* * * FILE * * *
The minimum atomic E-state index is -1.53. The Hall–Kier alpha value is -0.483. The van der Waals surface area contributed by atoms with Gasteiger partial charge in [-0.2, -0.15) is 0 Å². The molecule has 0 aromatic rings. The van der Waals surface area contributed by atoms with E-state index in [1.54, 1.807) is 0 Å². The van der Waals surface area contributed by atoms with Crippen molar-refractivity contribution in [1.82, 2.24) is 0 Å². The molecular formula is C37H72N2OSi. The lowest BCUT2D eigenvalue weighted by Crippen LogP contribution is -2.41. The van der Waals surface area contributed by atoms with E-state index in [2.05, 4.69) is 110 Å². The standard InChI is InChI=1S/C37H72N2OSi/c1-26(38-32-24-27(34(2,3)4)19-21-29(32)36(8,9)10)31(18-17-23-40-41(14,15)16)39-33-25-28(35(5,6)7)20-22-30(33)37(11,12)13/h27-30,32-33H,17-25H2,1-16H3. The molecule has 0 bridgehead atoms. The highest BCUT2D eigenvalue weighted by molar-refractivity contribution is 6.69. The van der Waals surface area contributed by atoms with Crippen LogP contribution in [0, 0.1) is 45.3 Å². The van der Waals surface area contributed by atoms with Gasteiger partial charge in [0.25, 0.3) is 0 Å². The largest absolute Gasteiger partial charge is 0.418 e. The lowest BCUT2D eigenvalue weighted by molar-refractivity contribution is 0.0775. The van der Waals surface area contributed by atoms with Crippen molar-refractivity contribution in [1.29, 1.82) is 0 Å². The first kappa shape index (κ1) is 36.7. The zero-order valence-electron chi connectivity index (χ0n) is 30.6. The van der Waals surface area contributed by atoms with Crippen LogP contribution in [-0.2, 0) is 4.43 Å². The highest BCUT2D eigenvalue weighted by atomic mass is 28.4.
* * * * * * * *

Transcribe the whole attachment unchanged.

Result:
The minimum atomic E-state index is -1.53. The Hall–Kier alpha value is -0.483. The van der Waals surface area contributed by atoms with Gasteiger partial charge in [-0.2, -0.15) is 0 Å². The molecule has 0 aromatic rings. The van der Waals surface area contributed by atoms with E-state index in [1.54, 1.807) is 0 Å². The van der Waals surface area contributed by atoms with Crippen molar-refractivity contribution in [1.82, 2.24) is 0 Å². The molecular formula is C37H72N2OSi. The lowest BCUT2D eigenvalue weighted by Crippen LogP contribution is -2.41. The van der Waals surface area contributed by atoms with E-state index in [2.05, 4.69) is 110 Å². The standard InChI is InChI=1S/C37H72N2OSi/c1-26(38-32-24-27(34(2,3)4)19-21-29(32)36(8,9)10)31(18-17-23-40-41(14,15)16)39-33-25-28(35(5,6)7)20-22-30(33)37(11,12)13/h27-30,32-33H,17-25H2,1-16H3. The molecule has 0 bridgehead atoms. The highest BCUT2D eigenvalue weighted by molar-refractivity contribution is 6.69. The van der Waals surface area contributed by atoms with Crippen LogP contribution in [0, 0.1) is 45.3 Å². The van der Waals surface area contributed by atoms with Gasteiger partial charge in [0.25, 0.3) is 0 Å². The largest absolute Gasteiger partial charge is 0.418 e. The lowest BCUT2D eigenvalue weighted by molar-refractivity contribution is 0.0775. The van der Waals surface area contributed by atoms with Crippen molar-refractivity contribution in [1.29, 1.82) is 0 Å². The first kappa shape index (κ1) is 36.7. The zero-order valence-electron chi connectivity index (χ0n) is 30.6. The van der Waals surface area contributed by atoms with Crippen LogP contribution in [-0.2, 0) is 4.43 Å². The highest BCUT2D eigenvalue weighted by atomic mass is 28.4.